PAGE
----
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Let $X,Y$ be isomorphic Banach spaces.

The Banach-Mazur distance:

$$ d(X,Y)=\inf\{\|T\| \cdot \|T^{-1}\|: T:X\longrightarrow Y \ \text{is an isomorphism} \}$$

can be rewritten as:

$$ d(X,Y)=\inf\{\|T^{-1}\|: T:X\longrightarrow Y \ \text{is an isomorphism}, \|T\|=1\} $$

If $X,Y$ are finite dimensional spaces the infimum is reached.

But if $X,Y$ are infinite dimensional spaces the infimum is reached ?

Any hints would be appreciated.

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Wojtaszczyk offers a hint for exercise II.E.3 of Banach Spaces for Analysts, which asks to find non-isometric spaces $X$ and $Y$ whose Banach-Mazur distance is $1$: "Take $(p_n)_{n=1}^\infty$ and $(q_n)_{n=1}^\infty$ two disjoint sequences, dense in $[1,1.5]$ such that $p_1=1$. Take $X=\bigl(\sum_{n=1}^\infty \ell^5_{p_n}\bigr)_2$ and $Y=\bigl(\sum_{n=1}^\infty \ell^5_{q_n}\bigr)_2$. Show that $Y$ does not contain $\ell_1^5$ isometrically." –  David Mitra Jul 17 '13 at 18:54
    
@DavidMitra is it necessary to have $5$ in the construction? Do you know the solution? –  Norbert Jul 17 '13 at 20:59
    
@Norbert I haven't thought about the solution yet. I don't know if the choice of dimension is important. –  David Mitra Jul 17 '13 at 21:19
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1 Answer

up vote 4 down vote accepted

Let's follow the hint given by Wojtaszczyk.

Take $(p_n)$ and $(q_n)$ two disjoint sequences, dense in $[1,1.5]$ such that $p_1=1$. Take $X=\left(\sum \ell_{p_n}^5\right)_2$ and $Y =\left(\sum \ell_{q_n}^5\right)_2$.

The Banach-Mazur distance is $1$ because for every $\epsilon>0$ the interval $[1,1.5]$ can be partitioned into subintervals of size $\epsilon$, each of which meets both sequences countably many times.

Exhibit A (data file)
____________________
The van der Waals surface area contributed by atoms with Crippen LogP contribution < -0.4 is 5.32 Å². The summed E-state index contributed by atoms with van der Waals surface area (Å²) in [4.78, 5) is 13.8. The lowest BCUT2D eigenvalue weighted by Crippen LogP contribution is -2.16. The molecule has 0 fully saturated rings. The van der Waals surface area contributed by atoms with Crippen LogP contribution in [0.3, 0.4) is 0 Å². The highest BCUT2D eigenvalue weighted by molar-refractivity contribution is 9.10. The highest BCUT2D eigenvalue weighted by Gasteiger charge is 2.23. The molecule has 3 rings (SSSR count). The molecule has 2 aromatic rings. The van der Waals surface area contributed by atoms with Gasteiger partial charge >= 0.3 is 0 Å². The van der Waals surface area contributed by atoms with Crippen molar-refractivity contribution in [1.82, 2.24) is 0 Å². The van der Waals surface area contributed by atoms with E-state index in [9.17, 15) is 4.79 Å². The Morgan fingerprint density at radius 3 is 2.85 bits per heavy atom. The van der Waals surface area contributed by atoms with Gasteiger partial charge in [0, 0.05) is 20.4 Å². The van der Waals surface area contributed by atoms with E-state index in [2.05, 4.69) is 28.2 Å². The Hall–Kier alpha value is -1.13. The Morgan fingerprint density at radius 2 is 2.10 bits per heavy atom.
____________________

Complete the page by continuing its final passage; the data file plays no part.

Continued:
Now, it seems to me that the reason $Y$ does not contain an isometric copy of $\ell_1^5$ is that $Y$ is strictly convex. (If I'm right then neither $1.5$ nor $5$ are of importance; $1.5$ could be any number in $(1,\infty)$ and $5$ could be an integer $\ge 2$.)

Indeed, suppose that $(y_n)$ and $(z_n)$ are two nonzero elements of $Y$ such that
$$\sum \left\|\frac{y_n+z_n}{2}\right\|_{q_n}^2 = \frac14 \sum \left\|y_n\right\|_{q_n}^2 + \frac14 \sum \left\|z_n\right\|_{q_n}^2 \tag1$$ From $$\sum \left\|\frac{y_n+z_n}{2}\right\|_{q_n}^2 \le \sum \left( \frac{\|y_n\|_{q_n}+\|z_n\|_{q_n}}{2}\right)^2 \le \frac14 \sum \left\|y_n\right\|_{q_n}^2 + \frac14 \sum \left\|z_n\right\|_{q_n}^2 \tag2$$ we see that equality holds throughout. Since $\ell_2$ is strictly convex, equality in the second half of (2) implies that there exists $\lambda> 0$ such that $ \|z_n\|_{q_n}=\lambda \|y_n\|_{q_n}$ for all $n$. Since each $\ell_{q_n}$ is also strictly convex, equality in the first half of (2) implies that $z_n=\lambda y_n$. Thus, $Y$ is strictly convex.

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Ex 5.44 in Banach space theory. The basis for linear and non-linear analysis. M. Fabian, P. Habala, P. Hajek, V. Montesinos, V. Zizler also saves the day. –  Norbert Oct 26 '13 at 20:41
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